By Lydia Edwards
Although we are starting to see great improvement, East Boston continues to have the highest Covid-19 infection rate in the city at 5.1% as of the Boston Public Health Commission’s latest report. This is down from the 11.8% rate we had a few weeks ago, but still higher than Dorchester, which is the neighborhood with the next highest rate at 4.9%.
There are a number of reasons for East Boston having the highest rate in the city. Our geography is one of them. We are isolated from the rest of the city and caught in between Chelsea and an international airport. We’re also a very densely populated neighborhood. A lot of our residents live with either multiple families in the same unit or multiple generations of the same family. We also have a high number of essential workers in East Boston that have begun riding the MBTA again as businesses have continued to reopen.
There are other factors that are contributing to our high infection rate. When I go on my morning run down the Mary Ellen Welch Greenway, I still see too many people walking, running, and playing sports without masks on. In order to continue lowering the infection rate in the neighborhood, we need everyone to wear masks when they go outside and maintain social distancing whenever possible.
I was grateful to see Massport put up signs in their parks encouraging people to wear masks and maintain social distancing. I would like to see these signs go up in the harborwalk area along the waterfront where people are congregating without masks or distancing themselves from each other. Each point of entry into the neighborhood should have signage about proper mask wearing and social distancing guidelines, including all MBTA stations. The rules regarding park closing hours should also be enforced. Hiring park monitors to enforce these rules could create new jobs and help some residents pay rent after they are hired.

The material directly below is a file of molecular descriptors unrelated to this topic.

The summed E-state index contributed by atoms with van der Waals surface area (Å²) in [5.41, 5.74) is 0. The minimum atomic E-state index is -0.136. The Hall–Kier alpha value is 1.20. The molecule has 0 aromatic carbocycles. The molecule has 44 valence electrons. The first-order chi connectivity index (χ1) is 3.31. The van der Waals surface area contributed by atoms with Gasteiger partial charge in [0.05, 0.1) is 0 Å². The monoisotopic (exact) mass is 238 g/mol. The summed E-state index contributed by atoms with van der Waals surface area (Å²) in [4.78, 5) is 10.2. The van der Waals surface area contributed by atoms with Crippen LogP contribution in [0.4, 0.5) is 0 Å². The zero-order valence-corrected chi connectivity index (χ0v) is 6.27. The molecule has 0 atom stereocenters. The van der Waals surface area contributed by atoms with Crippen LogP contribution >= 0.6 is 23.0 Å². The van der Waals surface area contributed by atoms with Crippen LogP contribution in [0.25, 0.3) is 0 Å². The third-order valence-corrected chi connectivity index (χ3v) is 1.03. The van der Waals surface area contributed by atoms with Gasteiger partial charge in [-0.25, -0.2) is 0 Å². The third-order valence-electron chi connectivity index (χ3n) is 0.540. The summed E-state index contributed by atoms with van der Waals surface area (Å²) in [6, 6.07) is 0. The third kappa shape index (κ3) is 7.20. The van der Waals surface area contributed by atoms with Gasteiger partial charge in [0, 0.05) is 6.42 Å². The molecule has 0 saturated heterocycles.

As Rep. Adrian Madaro has pointed out, East Boston is in a crisis and additional state funding needs to be allocated to the neighborhood to help find the sources of infection and reduce or eliminate them. Governor Baker should designate the neighborhood as one of the high risk communities in the Commonwealth and send aid as quickly as possible. The city should also increase funding for isolation housing to help slow the rate of family spread, which is one of the main sources of spread according to research.
The pandemic has highlighted the importance of coming together for the greater good. We’ve seen incredible work being done by our local nonprofits to help keep people fed and care for the children of essential workers. The East Boston Neighborhood Health Center has tested thousands of residents and is working with the city to help lower the infection rate. If everyone does their part, we will be able to lower the infection rate and try to get back to “normal” as quickly as possible. Unfortunately for too many people in East Boston there will never be a return to normal because they have lost a loved one to this virus. Let’s all do our part and prevent any more families from losing someone.
Lydia Edwards is City Councilor, District 1.